Coronavirus quarantine cleans China’s air

Satellite imagery of nitrogen dioxide levels over China. (NASA Earth Observatory)

Air pollution in China dropped dramatically over the course of February as the country responded to the coronavirus outbreak by shutting down infrastructure, satellite imagery from NASA and the European Space Agency shows.

China responded to the outbreak of coronavirus, official known as COVID-19, in the country with a series of quarantines and lockdowns. This consequently limited the amount of energy the country has needed and has led to a corresponding fall in nitrogen levels as it burns less coal, and transport levels decreased. The city of Wuhan, ground zero for the outbreak, with a population of 11 million, has been under quarantine since January 23 as authorities work to try to prevent the spread of the deadly disease.

The map shows the concentration of nitrogen dioxide – gas produced by motor vehicles, power plants, and industrial facilities – in China.

“This is the first time I have seen such a dramatic drop-off over such a wide area for a specific event,” said Fei Liu, an air quality researcher at NASA’s Goddard Space Flight Center in a statement.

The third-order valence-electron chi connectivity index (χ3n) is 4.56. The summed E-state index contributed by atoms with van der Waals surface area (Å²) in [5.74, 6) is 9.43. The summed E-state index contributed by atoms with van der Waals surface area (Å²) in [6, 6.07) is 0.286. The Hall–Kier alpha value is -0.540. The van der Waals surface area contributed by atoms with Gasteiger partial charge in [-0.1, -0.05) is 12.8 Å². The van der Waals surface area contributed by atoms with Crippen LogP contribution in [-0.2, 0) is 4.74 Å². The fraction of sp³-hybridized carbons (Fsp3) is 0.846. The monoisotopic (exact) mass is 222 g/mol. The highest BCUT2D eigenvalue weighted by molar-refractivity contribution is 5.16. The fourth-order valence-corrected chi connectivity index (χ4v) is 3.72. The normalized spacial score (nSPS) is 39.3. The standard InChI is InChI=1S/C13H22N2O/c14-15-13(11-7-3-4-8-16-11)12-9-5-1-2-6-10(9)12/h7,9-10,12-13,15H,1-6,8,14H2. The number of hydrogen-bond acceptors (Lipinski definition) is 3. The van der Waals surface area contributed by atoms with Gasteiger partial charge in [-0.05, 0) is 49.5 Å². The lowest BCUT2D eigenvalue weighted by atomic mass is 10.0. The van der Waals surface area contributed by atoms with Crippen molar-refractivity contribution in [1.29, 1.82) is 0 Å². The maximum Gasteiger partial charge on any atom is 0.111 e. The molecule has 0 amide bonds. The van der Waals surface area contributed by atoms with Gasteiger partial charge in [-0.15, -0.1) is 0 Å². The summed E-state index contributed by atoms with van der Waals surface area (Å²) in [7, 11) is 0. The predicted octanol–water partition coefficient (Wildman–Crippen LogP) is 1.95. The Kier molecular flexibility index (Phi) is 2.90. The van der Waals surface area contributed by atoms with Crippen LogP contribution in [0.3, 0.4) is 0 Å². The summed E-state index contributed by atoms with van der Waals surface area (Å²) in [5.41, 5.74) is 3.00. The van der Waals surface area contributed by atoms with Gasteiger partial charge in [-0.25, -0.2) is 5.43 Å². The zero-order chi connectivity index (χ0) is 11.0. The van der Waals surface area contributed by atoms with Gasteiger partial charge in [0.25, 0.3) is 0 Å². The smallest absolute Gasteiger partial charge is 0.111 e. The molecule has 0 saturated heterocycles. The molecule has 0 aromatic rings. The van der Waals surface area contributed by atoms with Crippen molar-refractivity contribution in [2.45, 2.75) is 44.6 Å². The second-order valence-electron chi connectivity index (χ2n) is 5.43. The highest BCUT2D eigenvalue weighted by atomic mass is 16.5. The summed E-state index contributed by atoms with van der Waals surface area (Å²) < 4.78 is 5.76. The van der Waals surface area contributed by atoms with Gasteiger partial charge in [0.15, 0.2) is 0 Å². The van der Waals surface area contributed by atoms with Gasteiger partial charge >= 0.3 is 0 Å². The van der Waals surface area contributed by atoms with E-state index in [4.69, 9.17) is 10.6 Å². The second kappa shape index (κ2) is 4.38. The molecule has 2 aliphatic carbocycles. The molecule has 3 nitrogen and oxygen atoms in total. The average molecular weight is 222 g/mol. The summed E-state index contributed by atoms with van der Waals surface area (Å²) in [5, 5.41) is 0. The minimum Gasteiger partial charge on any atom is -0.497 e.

A drop in nitrogen dioxide levels is normally associated with the Lunar New Year celebrations in China and across Asia. However, in 2020 the levels have not risen after the celebrations concluded as they normally do.

“This year, the reduction rate is more significant than in past years and it has lasted longer,” Liu said. “I am not surprised because many cities nationwide have taken measures to minimize spread of the virus.”

The coronavirus epidemic has so far infected over 95,000 people with over 3,300 dead. Although infections have so far slowed dramatically in China, hotspots in Iran, Italy, and South Korea remain.

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Last Update: Wednesday, 20 May 2020 KSA 10:02 - GMT 07:02
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